Three weeks had passed since the Wolf Cave Massacre, and still we weren’t sleeping well. I hadn’t needed to go on the road, which was a major blessing, but Sissy and Judi and I slept snuggle-tight together from bedtime till the alarm clock went off, day in, day out. Neither woman had fired a shot, but they’d seen the results of my handiwork right enough. Odd, we admitted, that not one of the men we’d had to kill over the years had bothered us like this, but there it was.
Okay, so Judi hadn’t killed anybody that we knew of, but she’d sure enough thrown a tray of food at the ex who was shooting her, and she didn’t blink when Jack and I dropped him.
Diamond Paws, on the other hand, didn’t seem bothered by nightmares at all. His species didn’t have such things, he said. They knew dreams well enough, but for whatever reason, they were hardly ever troubled by ghosts. He did admit to the death troubling his waking thoughts some, but never his sleep.
We humans were coming out of it. The night sweats were becoming less frequent.
When Jack Hill called to ask if I’d like to ride with him down to Missoula on Saturday, I jumped at the chance. I didn’t really like riding shotgun in the Subaru Outback all that much, but the wagon did have all wheel drive, the snow was melting but not gone yet, and some of the supplies he was planning to pick up were more easily hauled in and/or on the hatchback than in the Pontiac. It made more sense to take the Subi. And at that point, I’d have been willing to ride a tote gote if it would get me some time away from the convalescing Umthnn. I needed a breather. Seriously.
I also needed some time alone with Jack. His presence, especially when the two of us were on the road, calmed me.
“Got a whole bunch of Umthnn info,” he said as soon as we’d cleared the driveway, “mostly gathered by mega-Mommy Carolyn.”
“She’s still mothering Diamond?” I knew she was; it was just something to say.
“And then some. She’s also gathering information by the truckload while she’s doing it. Our house guest seems to be plumb enamored of Miz West, talks to her in a way I’ve not seen him talk to anyone else. Not that he’s ever been reticent, but when he and my sweetie are in the same room, it’s a turbo case of diarrhea mouth on the loose.”
My gut was bothering me a little, a touch of nausea. I didn’t really want to talk about the furry fellow, but there was no question it was necessary. “The more we know about him and his people, the better. No gainsaying that. Lack of knowledge has already resulted in me gunning down one of them unnecessarily…and a sister-wife at that.”
“I know.” He did, too. Diamond Paws had explained, a day too late, that the moment the Goliath ex-husband hit the skids, it was all over. There could have been four survivors left in good health. My first kill had been completely unnecessary, a waste of sentient life.
But I hadn’t known. I hadn’t considered the possibility. Diamond hadn’t understood humans well enough to realize one man with a lightweight rifle could drop six hundred pound tunnel diggers like flies. Double ignorance, double guilty conscience.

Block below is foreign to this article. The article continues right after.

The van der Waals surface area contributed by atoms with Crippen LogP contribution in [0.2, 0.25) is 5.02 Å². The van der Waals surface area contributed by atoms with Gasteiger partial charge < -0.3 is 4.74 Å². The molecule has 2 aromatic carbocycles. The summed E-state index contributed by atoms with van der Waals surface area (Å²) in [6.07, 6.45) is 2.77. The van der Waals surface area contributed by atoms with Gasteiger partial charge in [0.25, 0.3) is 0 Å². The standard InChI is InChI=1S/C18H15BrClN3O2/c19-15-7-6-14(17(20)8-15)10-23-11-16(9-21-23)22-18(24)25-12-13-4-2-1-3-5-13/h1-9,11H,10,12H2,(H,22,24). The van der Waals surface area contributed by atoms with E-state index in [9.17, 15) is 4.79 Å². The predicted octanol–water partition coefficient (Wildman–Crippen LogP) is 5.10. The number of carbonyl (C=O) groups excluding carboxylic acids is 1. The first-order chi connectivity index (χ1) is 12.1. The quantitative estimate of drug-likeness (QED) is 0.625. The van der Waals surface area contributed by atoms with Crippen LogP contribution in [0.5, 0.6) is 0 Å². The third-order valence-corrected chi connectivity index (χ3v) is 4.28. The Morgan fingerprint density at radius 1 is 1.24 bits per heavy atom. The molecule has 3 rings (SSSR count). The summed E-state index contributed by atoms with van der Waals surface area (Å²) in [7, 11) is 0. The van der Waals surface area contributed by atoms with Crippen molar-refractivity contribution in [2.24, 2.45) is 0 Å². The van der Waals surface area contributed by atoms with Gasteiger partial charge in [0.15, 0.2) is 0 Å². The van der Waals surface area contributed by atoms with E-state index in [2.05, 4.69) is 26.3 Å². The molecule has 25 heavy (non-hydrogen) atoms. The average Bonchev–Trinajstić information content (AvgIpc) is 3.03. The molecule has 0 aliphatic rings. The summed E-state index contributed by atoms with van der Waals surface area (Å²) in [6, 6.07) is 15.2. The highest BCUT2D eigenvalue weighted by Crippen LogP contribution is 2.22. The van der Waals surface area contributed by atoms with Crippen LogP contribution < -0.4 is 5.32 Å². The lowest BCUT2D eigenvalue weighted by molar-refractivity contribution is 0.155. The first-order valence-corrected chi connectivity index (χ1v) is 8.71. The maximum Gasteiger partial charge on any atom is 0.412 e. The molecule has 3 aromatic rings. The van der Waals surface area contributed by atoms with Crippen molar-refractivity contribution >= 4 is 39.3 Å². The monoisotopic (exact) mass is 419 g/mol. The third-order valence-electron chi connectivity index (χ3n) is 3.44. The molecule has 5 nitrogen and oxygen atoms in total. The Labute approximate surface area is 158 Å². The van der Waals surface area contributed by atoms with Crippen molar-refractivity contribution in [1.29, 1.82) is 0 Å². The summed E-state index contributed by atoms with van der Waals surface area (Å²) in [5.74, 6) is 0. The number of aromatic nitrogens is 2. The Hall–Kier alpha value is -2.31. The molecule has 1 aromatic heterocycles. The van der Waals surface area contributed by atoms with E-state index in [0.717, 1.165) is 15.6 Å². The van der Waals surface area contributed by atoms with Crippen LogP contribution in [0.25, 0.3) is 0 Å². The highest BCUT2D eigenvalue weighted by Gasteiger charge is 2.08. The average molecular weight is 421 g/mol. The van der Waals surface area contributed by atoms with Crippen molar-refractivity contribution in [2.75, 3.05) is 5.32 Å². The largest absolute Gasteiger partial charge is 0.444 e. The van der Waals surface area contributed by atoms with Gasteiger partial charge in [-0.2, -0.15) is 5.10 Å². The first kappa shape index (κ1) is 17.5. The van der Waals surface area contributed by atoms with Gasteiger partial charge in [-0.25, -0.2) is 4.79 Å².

I’d get over it, but the thirst to understand more, to make sure a needless death born of ignorance never happened again…right now, that was a powerful motivation.
We were just coming up on Clearwater Junction when a northbound flock of Canadian geese flew overhead. Spring was on its way. I rolled down my window and leaned my head out to get a better look. Like to froze my ears off, but I could hear those honkers calling to each other, and I got a count. “Thirty-three total in three vees,” I told Jack, rolling the window back up. He seemed more interested in cranking up the heat than tallying the goose census.
“On the back seat,” he said, “there’s a notebook. Carolyn’s been logging most of what she learns about the Umthnn in it. You might want to take a look.”
You’d better believe it. Carolyn West wrote fluidly enough to be a penmanship teacher, back when they still had such things; her entries were art as much as they were intel. “Hunh.” A lengthy entry on pages two and three caught my eye. “Says here the Umnthnn number in the hundreds of thousands, ranging from southern Canada clear down into South America. The U.S. hosts the biggest number, from border to border and coast to coast, dug in everywhere except where the elevation is either too high or too low.”
“That’s interesting.” Jack slowed, eyeing an oncoming car. No. It wasn’t a law enforcement vehicle after all. We’d seen one of Granite County’s ghost cars already, a rare and definitely unwelcome sight on these back roads. They had at least two that we knew about, a sensible investment of the rural county’s tax dollars.
That’s sarcasm, right there.
Jack’s latest project, the one requiring the supply run, involved reworking the room currently occupied by our four eyed, eight limbed friend. Hill’s household didn’t need that bedroom, especially not after Sissy Harms moved over to the mobile home to be with me, so he figured to covert it to a permanent guest room for the Umthnn. Not that Diamond Paws would be living there per se; the big guy freely admitted he got a tad agoraphobic when he stayed above ground for too long at one time. The room in Jack’s home was better than most in that the only window faced the forest. Also, it was not huge, something like ten by thirteen feet, and the door could be dead bolted from inside. But still, it was not a snug burrow tucked under thirty feet of Mother Earth, either.
So Hill had decided to cut a trap door into the floor, allowing Diamond to cut himself a tunnel that would come up into the crawl space. Jack would build a wall around the entry hole to both secure it from small varmints and hide it from any possible unfriendly eyes in the future. In order to be large enough to comfortably accommodate the Umthnn’s furry bulk, several feet of one floor joist would have to be eliminated. Two would have been better, but Diamond insisted one would be enough. Concrete blocks and wedges would be needed to keep that modification from weakening the building. We’d be hauling several hundred pounds in the back, plus a few beams and boards on the roof. The Outback would definitely earn its pay on the way back.